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Codecs

A codec (short for Compressor-Decompressor) is a means of compressing digital video for playback on a computer.  Choosing a codec to use for your work depends on many variables.

Image Quality vs. Computer Resources

A codec compresses digital information.  Compression implies some loss of data - otherwise it would be Uncompressed, or raw data.  The purpose of compression is to preserve computing resources - for example, either to help a computer play a file back quickly, or to make a file small enough to send through the internet.  When you choose a codec, you must consider the tradeoff of data (image) quality against file size/speed.  A high-quality image results in a large, unwieldy file.  A small, fast file will necessitate some loss of image quality.

Codecs in Video Workflow

Codecs can be divided roughly into 3 categories for our digital video workflow.  Complications can arise if you try to use a codec for something other than what it's designed for; however, there is much overlap with certain more versatile codecs.  To get from one codec to another you may need to transcode your footage.

 Acquisition (Shooting) Codecs

 Intermediate (Editing) Codecs

 Distribution (Output) Codecs

DV
HDV
DVCProHD
AVCHD
XD-Cam
h264 (Flip/Zi8)

FILM!
Apple ProRes
Apple Intermediate
Avid
Avid DNxHD
Animation
None
Photo-JPEG
XD-Cam
Cineform
Streaming/Lossy:
    h264
    MPEG-2 (DVD)
    MP4
---------------------------------
High Quality:
    8-bit/10-bit Uncompressed
    Avid 1:1
    Sheervideo
    Apple ProRes
    None
    h264 (All Keyframes)


Data Rates

When a computer plays back a video file using a codec, it does so at a rate determined by the codec itself, and the capacities of the computer.  A higher data rate strains a computers resources, but may hold more visual information.  Some codecs may operate in a wide range of data rates, such as h264.  Others use a specific data rate which is integral to the codec.  Below are some common codecs and their data rates, or range, measured in Mb/sec (megabits per second).

Interframe and Intraframe

There are two categories of video compression that are important to recognize, interframe and intraframe.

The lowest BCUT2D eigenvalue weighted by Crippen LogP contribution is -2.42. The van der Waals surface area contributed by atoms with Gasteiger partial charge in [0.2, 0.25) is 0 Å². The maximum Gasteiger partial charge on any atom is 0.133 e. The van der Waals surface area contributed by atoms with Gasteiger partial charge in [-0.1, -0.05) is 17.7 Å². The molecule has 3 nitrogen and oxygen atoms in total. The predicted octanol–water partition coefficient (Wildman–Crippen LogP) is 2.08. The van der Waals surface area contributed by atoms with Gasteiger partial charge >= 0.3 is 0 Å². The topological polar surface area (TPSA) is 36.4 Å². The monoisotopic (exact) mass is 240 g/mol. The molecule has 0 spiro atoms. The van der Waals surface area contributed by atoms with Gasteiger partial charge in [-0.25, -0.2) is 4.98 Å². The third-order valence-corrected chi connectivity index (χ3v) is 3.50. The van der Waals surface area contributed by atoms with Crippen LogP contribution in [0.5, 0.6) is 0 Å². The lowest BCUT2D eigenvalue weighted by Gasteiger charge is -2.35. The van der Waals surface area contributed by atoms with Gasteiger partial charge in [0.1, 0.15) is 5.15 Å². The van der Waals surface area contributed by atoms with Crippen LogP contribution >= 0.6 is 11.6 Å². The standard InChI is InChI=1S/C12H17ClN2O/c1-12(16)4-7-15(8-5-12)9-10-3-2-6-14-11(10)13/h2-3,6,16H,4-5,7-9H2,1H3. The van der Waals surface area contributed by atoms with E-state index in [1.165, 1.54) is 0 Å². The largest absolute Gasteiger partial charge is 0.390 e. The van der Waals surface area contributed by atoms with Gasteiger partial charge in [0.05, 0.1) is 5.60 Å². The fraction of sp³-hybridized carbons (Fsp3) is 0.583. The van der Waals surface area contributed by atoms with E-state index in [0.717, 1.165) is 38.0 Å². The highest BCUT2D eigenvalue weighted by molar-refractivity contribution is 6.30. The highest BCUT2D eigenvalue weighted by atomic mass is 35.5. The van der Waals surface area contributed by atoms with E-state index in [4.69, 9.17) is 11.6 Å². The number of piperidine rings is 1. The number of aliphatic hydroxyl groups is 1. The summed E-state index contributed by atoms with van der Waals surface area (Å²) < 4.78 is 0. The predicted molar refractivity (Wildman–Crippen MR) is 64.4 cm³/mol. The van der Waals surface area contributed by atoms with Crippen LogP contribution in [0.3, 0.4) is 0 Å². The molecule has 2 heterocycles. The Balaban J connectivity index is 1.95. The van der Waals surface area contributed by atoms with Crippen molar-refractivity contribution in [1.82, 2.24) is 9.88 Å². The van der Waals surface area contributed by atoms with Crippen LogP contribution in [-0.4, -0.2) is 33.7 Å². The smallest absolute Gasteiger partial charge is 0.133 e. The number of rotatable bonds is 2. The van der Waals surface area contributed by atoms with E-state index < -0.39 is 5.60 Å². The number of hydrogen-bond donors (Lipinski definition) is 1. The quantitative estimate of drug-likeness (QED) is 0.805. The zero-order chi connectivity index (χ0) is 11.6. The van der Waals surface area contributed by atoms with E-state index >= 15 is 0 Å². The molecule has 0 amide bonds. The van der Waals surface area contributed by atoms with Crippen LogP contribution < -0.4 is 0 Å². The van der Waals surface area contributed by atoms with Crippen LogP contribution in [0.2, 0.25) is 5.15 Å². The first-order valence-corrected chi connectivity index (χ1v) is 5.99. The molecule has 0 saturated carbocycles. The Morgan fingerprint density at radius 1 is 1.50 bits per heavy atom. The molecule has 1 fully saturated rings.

INTERFRAME compression uses 'keyframes' or I-frames, and then compresses the amount of data required by only comparing subsequent frames to the I-frame.  Thus there is much less concrete image and pixel data per frame.  Because of this 'streaming' nature of interframe video, however, it is very difficult to accurately edit it.  Presently, interframe compression is used for datarate-efficient acquisition codecs, such as h264 and AVCHD, and for distribution methods that require small files and low datarates, such as web streaming.

INTRAFRAME compression is more closely related to our traditional notion of 'frames,' in that each image is completely encoded without regard to the frames before or after.  (Though there are compressions that use varying degrees of subsequence analysis).  Intraframe compression results in higher data rates, but also a more stable video file within most editing platforms.  Presently intraframe compression is used for high data rate acquisition codecs (e.g. DV, DVCPro HD), and professional intermediate codecs for editing and effects (ProRes, Animation).

UNCOMPRESSED video is the other alternative, where the luminance and chrominance signals are recorded directly in their native capacity and nothing is removed.  These files are very large, with equally large data rates required to play them.  Uncompressed video is used in very high-end acquisition, and as a lossless archival and mastering format.

As computing power increases, more and more applications for interframe compression are emerging, including some editing platforms that claim to be able to edit these formats in real time.  Even if this is so, because of the stream-like nature of the data, it requires much more effort on the part of the editing system to make these edits and sequence multiple streams of video.
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